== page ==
Wednesday, August 13, 2008

Ninth Circuit Finds Adjustment Unavailable to Persons Who Enter the U.S. by Fraudulent Means

Orozco v. Mukasey, (9th Cir. Mar. 25, 2008).

A person who obtains entry into the United States by fraudulent means is statutorily ineligible for adjustment of status under INA §245(a).

On January 11, 1996, Petitioner entered the United States by presenting the permanent resident card of another person to an immigration inspector. On April 13, 2005, Petitioner was charged with removability under INA §237(a)(1)(A) for having presented a counterfeit document to gain admission into the U.S. Petitioner, who was married to a U.S. citizen, submitted an application for adjustment of status under INA §245(a) and a waiver of inadmissibility under INA §212(i). The immigration judge concluded that Petitioner was statutorily ineligible for adjustment of status because he had not been lawfully "admitted" for permanent residence and that even if Petitioner qualified for a §212(i) waiver, he remained ineligible for adjustment because of his fraudulent entry. The BIA affirmed, citing Matter of Burbano, 20 I&N Dec. 872 (BIA 1994).

Under INA §245(a), the status of an alien who was inspected and admitted or paroled into the U.S., may be adjusted to that of a lawful permanent resident in the discretion of the Attorney General if (1) the alien submits an application; (2) the alien is eligible to receive an immigrant visa and is otherwise admissible to the U.S.; and (3) an immigrant visa is immediately available. The term "admitted" is defined as "the lawful entry of the alien into the United States after inspection and authorization by an immigration officer." INA §101(a)(13)(A) (emphasis added). The court found the statutory language unambiguous - in order to be eligible for adjustment of status under INA §245(a), an applicant's entry into the U.S. must be lawful. See also Shivaraman v. Ashcroft, 360 F.3d 1142, 1146 (9th Cir. 2004) (INA §101(a)(13)(A) "leaves no room for doubt, unambiguously defining admission as the lawful entry of the alien into the United States"). Moreover, the court concluded, a "lawful" entry "requires more than simply presenting oneself for inspection and being allowed to enter the United States." Petitioner's use of a fraudulent document to gain entry into the U.S. was unlawful and was grounds for criminal charges under 18 USC §1001(a) and §1028(a)(7). Therefore, the court rejected Petitioner's argument "that his entry, while criminal, was lawful for purposes of [INA §245(a)] because he presented himself for inspection and admission and was allowed to enter the United States." Finally, the court rejected Petitioner's attempt to cure his unlawful entry with a waiver of inadmissibility under INA §212(i). The court explained that lawful entry is a statutory prerequisite for adjustment of status that cannot be waived by §212(i).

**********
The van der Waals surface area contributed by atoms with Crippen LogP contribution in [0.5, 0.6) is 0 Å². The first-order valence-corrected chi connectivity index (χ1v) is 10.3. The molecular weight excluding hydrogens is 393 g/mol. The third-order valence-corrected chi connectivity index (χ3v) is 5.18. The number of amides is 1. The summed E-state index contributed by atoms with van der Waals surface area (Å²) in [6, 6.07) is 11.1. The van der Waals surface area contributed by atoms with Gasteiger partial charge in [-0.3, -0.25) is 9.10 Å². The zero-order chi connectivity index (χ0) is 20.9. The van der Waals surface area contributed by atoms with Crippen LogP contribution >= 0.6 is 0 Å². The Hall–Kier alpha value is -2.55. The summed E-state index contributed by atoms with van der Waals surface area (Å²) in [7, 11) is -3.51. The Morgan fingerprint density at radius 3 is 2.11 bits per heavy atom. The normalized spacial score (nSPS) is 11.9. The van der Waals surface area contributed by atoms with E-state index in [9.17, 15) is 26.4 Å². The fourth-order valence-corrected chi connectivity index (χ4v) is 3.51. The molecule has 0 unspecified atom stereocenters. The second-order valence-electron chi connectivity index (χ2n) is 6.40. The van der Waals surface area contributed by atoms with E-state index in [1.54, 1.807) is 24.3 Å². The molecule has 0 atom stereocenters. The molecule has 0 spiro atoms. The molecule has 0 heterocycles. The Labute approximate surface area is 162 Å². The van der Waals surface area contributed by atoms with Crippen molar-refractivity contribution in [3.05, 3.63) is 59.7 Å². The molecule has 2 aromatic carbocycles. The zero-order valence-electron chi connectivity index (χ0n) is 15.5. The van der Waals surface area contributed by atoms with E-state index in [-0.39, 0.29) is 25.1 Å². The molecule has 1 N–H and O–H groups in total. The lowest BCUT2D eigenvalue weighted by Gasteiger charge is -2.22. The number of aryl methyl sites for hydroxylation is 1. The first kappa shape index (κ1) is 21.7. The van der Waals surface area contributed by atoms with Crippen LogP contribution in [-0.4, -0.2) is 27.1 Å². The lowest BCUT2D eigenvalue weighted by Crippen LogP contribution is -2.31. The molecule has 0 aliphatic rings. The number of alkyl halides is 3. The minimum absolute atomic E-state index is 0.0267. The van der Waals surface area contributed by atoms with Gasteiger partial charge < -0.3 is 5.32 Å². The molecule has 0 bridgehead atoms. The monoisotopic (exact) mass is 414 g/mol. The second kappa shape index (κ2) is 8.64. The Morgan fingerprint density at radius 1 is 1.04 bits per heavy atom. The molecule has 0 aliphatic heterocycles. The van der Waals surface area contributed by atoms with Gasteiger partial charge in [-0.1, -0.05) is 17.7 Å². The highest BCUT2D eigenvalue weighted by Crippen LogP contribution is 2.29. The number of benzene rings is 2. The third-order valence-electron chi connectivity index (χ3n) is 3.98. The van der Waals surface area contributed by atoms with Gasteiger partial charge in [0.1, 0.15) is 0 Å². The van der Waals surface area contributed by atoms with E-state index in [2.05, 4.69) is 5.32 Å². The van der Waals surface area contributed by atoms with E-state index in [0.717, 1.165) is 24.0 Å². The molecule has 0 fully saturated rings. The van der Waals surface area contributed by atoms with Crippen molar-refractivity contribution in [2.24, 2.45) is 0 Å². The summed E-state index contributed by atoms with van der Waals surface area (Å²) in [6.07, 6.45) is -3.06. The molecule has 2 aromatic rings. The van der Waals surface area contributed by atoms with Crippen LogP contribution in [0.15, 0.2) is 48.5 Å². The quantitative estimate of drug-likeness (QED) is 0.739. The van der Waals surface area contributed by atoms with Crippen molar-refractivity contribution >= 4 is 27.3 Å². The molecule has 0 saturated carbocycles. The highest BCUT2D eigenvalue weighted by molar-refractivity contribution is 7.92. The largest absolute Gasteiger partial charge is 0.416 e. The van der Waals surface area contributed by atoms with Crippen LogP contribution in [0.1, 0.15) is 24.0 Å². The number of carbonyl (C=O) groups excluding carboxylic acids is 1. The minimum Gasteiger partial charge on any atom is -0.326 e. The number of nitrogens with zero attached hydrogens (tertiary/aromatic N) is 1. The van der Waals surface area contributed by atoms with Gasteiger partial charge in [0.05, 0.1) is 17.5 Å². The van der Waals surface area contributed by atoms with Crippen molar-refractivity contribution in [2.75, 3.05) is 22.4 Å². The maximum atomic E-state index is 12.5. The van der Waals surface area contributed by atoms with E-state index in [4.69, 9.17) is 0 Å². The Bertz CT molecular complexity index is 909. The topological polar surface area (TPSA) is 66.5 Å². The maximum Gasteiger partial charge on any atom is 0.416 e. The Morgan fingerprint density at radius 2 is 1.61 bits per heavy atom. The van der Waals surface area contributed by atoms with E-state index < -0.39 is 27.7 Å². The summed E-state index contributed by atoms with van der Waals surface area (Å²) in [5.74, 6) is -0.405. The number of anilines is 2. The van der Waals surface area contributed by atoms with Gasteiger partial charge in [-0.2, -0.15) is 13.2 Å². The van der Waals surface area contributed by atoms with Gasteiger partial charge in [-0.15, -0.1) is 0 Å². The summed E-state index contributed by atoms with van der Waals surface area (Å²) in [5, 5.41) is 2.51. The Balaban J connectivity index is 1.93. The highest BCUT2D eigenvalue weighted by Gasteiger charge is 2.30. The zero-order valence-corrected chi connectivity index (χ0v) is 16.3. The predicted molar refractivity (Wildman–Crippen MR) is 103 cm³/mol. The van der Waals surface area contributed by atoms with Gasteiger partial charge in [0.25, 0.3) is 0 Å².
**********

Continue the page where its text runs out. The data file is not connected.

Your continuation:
The petition for review was denied.

Tuesday, August 5, 2008

Lujan-Armendariz v. INS, Footnote 28